Keep it in the family

Ever since precision toolmaker William Henry Sutton emigrated from England and set up business in his Melbourne garage in 1917, Sutton Tools has been 100 per cent family-owned.

“I’m a very strong advocate for family business,” says Sutton, who joined the company in the mid-1990s. “But you have to earn your place. We were discouraged from entering the business before gaining outside experience; we had to fight our way in.” Sutton believes continuing to operate in Australia’s relatively high-cost environment is the best long-term decision.

Established 1917 by William Henry Sutton

Manufactures Power tool accessories for the Australian consumer market and specialised industrial cutting tools for automotive, aeronautical and general engineering customers globally

Revenue 2017–18 $100m+

Employees 380 (average length of service 17 years)

Locations Production plants at Thomastown in Melbourne, Maryborough, Victoria and Christchurch, New Zealand Distribution warehouses in Auckland, NZ and the Netherlands

Awards Inducted into Victorian Manufacturing Hall of Fame 2017 Victorian Large Manufacturer of the Year: Large Business Award 2017

Have an active board

When Sutton Tools grew significantly in the mid-1990s, the third generation, Bill and Jim Sutton, stepped aside and appointed the company’s first non-family CEO, Michael Grogan. At the same time, the board was revamped. Bill and Jim became executive directors, with two external directors and a third family shareholder, uninvolved in the business. “We’d always had a board that convened for the AGM,” Sutton says. “But a formal board, which communicated with shareholders, was put in place.”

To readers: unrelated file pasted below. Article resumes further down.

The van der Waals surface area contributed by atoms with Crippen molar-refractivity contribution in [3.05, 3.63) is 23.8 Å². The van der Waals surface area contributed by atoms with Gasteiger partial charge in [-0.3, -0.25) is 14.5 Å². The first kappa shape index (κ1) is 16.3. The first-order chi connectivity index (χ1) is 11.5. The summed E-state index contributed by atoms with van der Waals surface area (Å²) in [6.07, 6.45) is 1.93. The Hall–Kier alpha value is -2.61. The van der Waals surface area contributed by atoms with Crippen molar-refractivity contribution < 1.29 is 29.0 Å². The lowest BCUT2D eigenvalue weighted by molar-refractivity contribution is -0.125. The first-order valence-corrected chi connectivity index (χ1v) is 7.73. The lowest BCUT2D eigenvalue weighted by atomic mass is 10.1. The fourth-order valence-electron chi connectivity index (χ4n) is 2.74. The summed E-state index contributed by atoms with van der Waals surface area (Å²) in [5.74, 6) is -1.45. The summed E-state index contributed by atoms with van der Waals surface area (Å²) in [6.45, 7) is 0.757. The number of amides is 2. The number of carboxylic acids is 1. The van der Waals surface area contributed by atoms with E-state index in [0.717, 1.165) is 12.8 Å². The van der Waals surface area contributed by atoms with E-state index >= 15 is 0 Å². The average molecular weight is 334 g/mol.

Since 2016, when Grogan left the company, the board has had six members — four Suttons, including cousins Robert and Peter, and two independent directors. It meets monthly for half a day with a formal agenda, and the main focus is governance and strategy, as well as reviewing results and progress against documented plans.

Collaboration counts

Sutton Tools is much smaller than many of its global competitors, so collaboration with universities and research organisations such as the Defence Materials Technology Centre (DMTC) is crucial to develop new products.

Watch the financials

Sutton says the main financial measure the company relies on is earnings before interest and tax (EBIT). “We try to benchmark this against like manufacturers, although this can be difficult because we are a wholesale distributor as well as a manufacturer and have some significant amounts invested in our export business.”

Cash flow is also a major focus, especially control of debtors, and gross margins are closely managed given that operational costs are significant. What’s less important, says Sutton, is return on assets. “Being family-owned and tending to look at our investments in the longer term, return on assets or investment is not the key driver — but that’s not to say it isn’t important.”